Monday, August 10, 2009

gsp trick - shading areas using iteration

Using Iteration to Shade Areas in Sketchpad

These directions should assist in the construction of a trapezoidal estimate of the area under a function f(x) on an arbitrary x-interval (a,b).

1: Begin by plotting the new function f(x) = (x^2)/8. A function that is linear or very steep will not be helpful in the trouble-shooting of this type of construction. The function can be changed after the construction. Create a parameter (t[1] in the diagram) and give it a value of 5. This parameter will be used to define the number of sub-intervals of area. The value can be changed later to produce a better-fitting area estimate, but if it is too big, the widths will be inconveniently small during the rest of the construction process. Create a second parameter equal to t[1]-1. This will be the number of times that we want to iterate the first trapezoid, since the original trapezoid will not be part of the iteration. Create a third parameter equal to 1/t[1]. This will be the width of each interval. Next, create two independent points (A and B in the diagram below).


2: Select both points A and B and the x-axis and construct parallel (horizontal) lines through the points. Next, select both points and the x-axis and construct perpendicular lines through the points, as shown. Create the intersection C (as shown) and dilate that point by a factor of 1/t[1] with A as the center. Mark the vector from A to the dilated point. Now create a point D on the vertical line passing through A and translate D by the marked vector. D is the point we will iterate, and any structure dependent on D will be iterated to the specified depth.

3: Select D and the translation of D (Sketchpad will call this D') and go to "Measure" - "Abscissa (x)". It will create two new measurements, the x-values of each point. Now "Calculate" f(x[D]) and f(x[D']). Plot the two points ( x[D], f(x[D]) ) and ( x[D'], f(x[D']) ). Create a new parameter with value 0 and plot the two points ( x[D], 0 ) and ( x[D'], 0 ). These four plotted points are the vertices of our first trapezoid.

4: Create a quadrilateral interior using the four plotted points. Now select the point D and the parameter t[1]-1. Click "Transform", hold down the shift key and select the "Iterate To Depth" option that will appear. The pre-image D should be sent to D' in order to construct the iteration. I generally go into the structure menu and tell it to iterate "Non-Point Images Only" and I un-check "Tabulate Iterated Values".

5: Now the construction is in place and the function can be changed. The number of intervals can be changed (just change t[1] and the other parameters will respond accordingly) to give a smoother picture.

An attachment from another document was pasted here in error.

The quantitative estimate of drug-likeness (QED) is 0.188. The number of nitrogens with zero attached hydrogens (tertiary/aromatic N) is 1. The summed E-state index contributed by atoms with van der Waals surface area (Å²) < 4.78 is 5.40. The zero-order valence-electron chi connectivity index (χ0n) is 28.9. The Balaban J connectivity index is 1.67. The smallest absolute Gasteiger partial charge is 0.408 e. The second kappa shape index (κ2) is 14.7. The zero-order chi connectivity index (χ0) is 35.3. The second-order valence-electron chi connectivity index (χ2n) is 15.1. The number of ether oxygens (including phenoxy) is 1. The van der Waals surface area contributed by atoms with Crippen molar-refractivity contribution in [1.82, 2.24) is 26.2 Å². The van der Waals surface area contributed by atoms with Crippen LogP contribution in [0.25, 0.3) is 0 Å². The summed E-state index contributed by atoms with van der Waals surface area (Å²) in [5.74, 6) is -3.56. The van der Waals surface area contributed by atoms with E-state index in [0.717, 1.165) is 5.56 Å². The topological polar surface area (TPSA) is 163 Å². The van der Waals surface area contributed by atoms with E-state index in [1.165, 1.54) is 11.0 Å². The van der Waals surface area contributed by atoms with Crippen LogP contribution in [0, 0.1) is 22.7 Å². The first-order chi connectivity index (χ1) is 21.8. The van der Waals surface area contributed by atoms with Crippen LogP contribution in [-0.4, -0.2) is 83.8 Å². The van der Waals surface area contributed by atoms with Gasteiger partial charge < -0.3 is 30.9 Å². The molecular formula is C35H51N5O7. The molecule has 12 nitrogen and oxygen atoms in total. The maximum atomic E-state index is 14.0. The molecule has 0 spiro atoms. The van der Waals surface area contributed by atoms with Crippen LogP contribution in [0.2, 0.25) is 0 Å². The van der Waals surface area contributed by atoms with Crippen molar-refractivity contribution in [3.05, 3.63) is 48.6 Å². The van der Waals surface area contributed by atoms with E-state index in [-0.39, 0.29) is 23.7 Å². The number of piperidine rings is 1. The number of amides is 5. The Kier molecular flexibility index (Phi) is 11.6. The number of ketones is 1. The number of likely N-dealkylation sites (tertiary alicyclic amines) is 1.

6: To shade the area between two functions, use the points ( x[D], g(x[D]) ) and ( x[D'], g(x[D']) ) instead of ( x[D], 0 ) and ( x[D'], 0 ).


7: One of the most common mistakes that I make is to iterate A, the point which determines the width of the interval. As the width of each trapezoid is a fraction of the horizontal distance between A and B, this will decrease with each iteration. First it will use AB/t[1], then A'B/t[1], then A''B/t[1]... and the iterated image will never get all the way across the interval. Instead iterate D, which will not change the distance between A and B, so the intervals will have constant width.


Note: This method creates an area that stretches and conforms predictably to any adjustment of the axes. I have made tools for this (available in some of the sketches on this page) and it should be noted that there are some complications regarding the square/rectangular axes when you try to generalize this process as a tool. This is because one sketch may contain multiple coordinate systems.

keywords: gsp, geometer's sketchpad, iteration, shaded area, integral area, integration, iterative, iterate, trapezoidal area approximation, step-by-step, tutorial, iterate to depth

3 comments:

  1. A terrific approach. Just what I was looking for for a sketch I was making. Any idea how to sum the areas?

    john.threlkeld@coloradoacademy.org

    ReplyDelete
  2. Yes, the last person has a good question. How do we now get the sum of the areas???

    ReplyDelete
  3. The sum of the areas can be obtained by following directions in the sample sketches that come with Sketchpad.

    It's a pretty clever trick, really. It involves translating an independent point up (for example) by a unit distance numerically equivalent to the area of the iterated rectangle or trapezoid. This gives a vertical column of iterated points, the terminal point of which can be selected using the Transform menu, with the set of points selected. The original (independent) point and the terminal iterated point have y-values whose difference is the total area estimate.

    ReplyDelete